On Friday of this week, I had the pleasure of interview Andrey Belyakov from Opium network, a decentralized derivatives platform. He was the second person ever to pitch to KARMA DAO as part of our rolling project presentation hour. Over the course of our interview, I was able to grok what Andrey and his team were building and how it would fare in our growing Defi ecosystem.
Opium Network is "universal protocol to create, settle, and trade any derivative." They've created a new standardized protocol to create any type of financial instrument such as futures, options, CDS, etc. What's novel is how they have managed to figure out a method that operates with fixed margin deposits and psuedoanonymous wallets.
Derivatives exist on the edges of traditional finance and have only become mainstream in the last decade or so with platforms like Robinhood. Options and futures are a common product now to be traded, especially for crypto markets. There's a special function derivatives convey, they trade time for money and leverage.
Futures and options contracts arose out of agriculture and industry. Farmers and factories used futures and options contracts to hedge their outputs or supply. These contracts allow the buyer or seller to choose a point in time where they will settle with the other party for the actual asset.
What get's many into trouble though is that derivatives typically have unlimited upside and limited downside. If you sell a call option and the market moves against you a great deal, you will be financially liable, even if you don't have the cash. Margin provision like this can only happen if all parties are known and can be prosecuted accordingly.
On the Ethereum blockchain, if you put up margin and the contract trades past your liquidaition point, there is no way for the other party to collect what is owed. They can't access your wallet without your express permission and token addresses are hard to identify.
Opium has a nice little solution for this problem. To buy a contract, you have to put up 20% margin and so does the counterparty. If the contract goes against you, once you hit 20%, instead of getting liquidated, the counterparty would start trading with another person who also put up 20% margin, this way the price can go beyond the hard limit for margin and still profit.
The bread and butter for Opium is spreads, which have a defined profit and loss, making it much easier to define the margin requirements. Their first product was an interest rate swap, an extremely common derivative product used in almost every bank in the world. It's just one of the many financial products that they want to build out.
It's a strange first product. I get why they made it. People are using Compound and Aave which have variable interest rates. Before COMP rates were all over the place, climbing as high as 15% and then declining to under 1%. Swap markets help control returns and mitigate interest rate volatility. But, swaps are a harder product to sell. It's not just a few clicks, now it's betting on rate movements and I doubt many people understand the fundamentals.
While I like the idea, I think Opium needs to figure out how to make their point to normies who don't have high level option experience. The biggest selling point of Defi is its ease of access for literally anyone. All they have to look at is an interest rate number and then approve a few transactions.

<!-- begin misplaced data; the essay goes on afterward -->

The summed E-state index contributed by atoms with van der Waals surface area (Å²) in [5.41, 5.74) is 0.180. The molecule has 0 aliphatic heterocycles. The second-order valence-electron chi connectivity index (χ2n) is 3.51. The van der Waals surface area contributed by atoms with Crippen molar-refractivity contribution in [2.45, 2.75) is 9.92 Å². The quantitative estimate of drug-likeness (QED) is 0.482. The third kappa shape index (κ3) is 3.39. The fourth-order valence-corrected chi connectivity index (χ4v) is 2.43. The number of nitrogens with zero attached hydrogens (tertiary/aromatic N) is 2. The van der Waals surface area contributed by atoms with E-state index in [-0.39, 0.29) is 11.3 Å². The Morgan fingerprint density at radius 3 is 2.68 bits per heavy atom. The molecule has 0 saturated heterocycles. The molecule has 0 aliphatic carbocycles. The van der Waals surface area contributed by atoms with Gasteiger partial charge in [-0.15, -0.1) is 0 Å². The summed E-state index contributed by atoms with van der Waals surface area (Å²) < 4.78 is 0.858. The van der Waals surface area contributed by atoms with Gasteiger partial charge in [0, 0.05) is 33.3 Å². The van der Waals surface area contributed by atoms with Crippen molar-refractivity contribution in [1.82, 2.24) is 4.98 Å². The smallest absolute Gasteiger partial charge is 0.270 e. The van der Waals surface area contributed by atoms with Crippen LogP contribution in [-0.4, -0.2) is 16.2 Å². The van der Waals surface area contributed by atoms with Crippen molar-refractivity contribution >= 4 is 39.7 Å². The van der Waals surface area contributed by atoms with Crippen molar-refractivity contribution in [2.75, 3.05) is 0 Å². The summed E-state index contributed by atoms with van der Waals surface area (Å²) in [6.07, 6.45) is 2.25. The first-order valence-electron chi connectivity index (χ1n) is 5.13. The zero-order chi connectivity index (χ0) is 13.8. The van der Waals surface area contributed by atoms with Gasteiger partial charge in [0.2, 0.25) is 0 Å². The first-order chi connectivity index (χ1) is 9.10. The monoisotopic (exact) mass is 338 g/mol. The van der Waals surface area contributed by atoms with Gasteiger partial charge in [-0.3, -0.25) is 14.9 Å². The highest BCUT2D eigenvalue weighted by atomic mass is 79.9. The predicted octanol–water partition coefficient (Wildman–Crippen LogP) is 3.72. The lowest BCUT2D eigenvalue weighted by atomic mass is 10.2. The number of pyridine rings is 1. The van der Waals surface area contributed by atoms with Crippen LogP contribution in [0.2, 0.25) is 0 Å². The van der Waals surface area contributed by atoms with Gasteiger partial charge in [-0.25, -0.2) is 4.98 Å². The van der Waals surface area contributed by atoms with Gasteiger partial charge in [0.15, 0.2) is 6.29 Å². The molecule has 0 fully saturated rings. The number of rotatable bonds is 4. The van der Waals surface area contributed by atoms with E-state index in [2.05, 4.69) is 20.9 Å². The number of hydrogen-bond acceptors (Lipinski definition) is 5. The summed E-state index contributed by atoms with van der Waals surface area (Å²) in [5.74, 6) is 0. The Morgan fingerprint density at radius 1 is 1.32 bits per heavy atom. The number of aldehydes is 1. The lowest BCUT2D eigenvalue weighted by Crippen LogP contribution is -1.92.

Options are tough and possess more risks than an interest rate, but they offer a wider variety of contract types and situational strategies. How would Opium fit into Instadapp? I really have no clue. Maybe its a question of risk, but at the same time, there must be a way to extract premium in an easy to understand manner. One idea would be to make a single token that is automated to sell option spreads and roll from expiry to expiry. Losses are limited and if you double up and create an iron condor, volatility is really the substantial risk.
Derivative volume is an order or two larger than spot. Bringing a portion of that on-chain would create opportunities for arbitrage and market making. It will be necessary to drive on-chain volume to another magnitude.
For all the positive opportunities, no one is currently making markets for these types of contract on-chain. It's not memeable, easily digestable and returns are random. I really don't know if Opium is positioned right to tackle this sector, not that they are lacking in technical development, but rather, it's a question of can the educate enough people to create substantial demand.
Opium's problem is not technological, it's UX/UI. They should take a harder look at their onboarding process and steps to purchase their derivatives. If they could educate during the sale, it could spark volume. The site fails to show me why I would need interest rate swaps in the first place. I've got my deposit with Compound, why should I worry? Opium really should address this question first.
Good UX/UI supercharged Robinhood's option trading. In just a few minutes from signup, a user could deposit money and start making complex trades. The UI was slick enough, paired with those frontrun "zero" fees, to change an average users mentality from investing to gambling.
Compound was having trouble breaking a few tens of millions supplied until they created yield farming, a meme in itself, but which has perpetuated pretty much every other Defi project to do the same. Opium could create their own yield farming tokens with their derivative contracts, I'm not sure why they haven't done it yet.
UX/UI is easily changable, but hard to master the means of conveying the information necessary to use the app. A lot of great tech teams forget the UX/I in favor of tech. I hope they focus more on making their products easier to use.
I'm very excited to see how their business plays out. The next year or two should be pivotal in understanding if derivatives trend to Ethereum's Defi or not.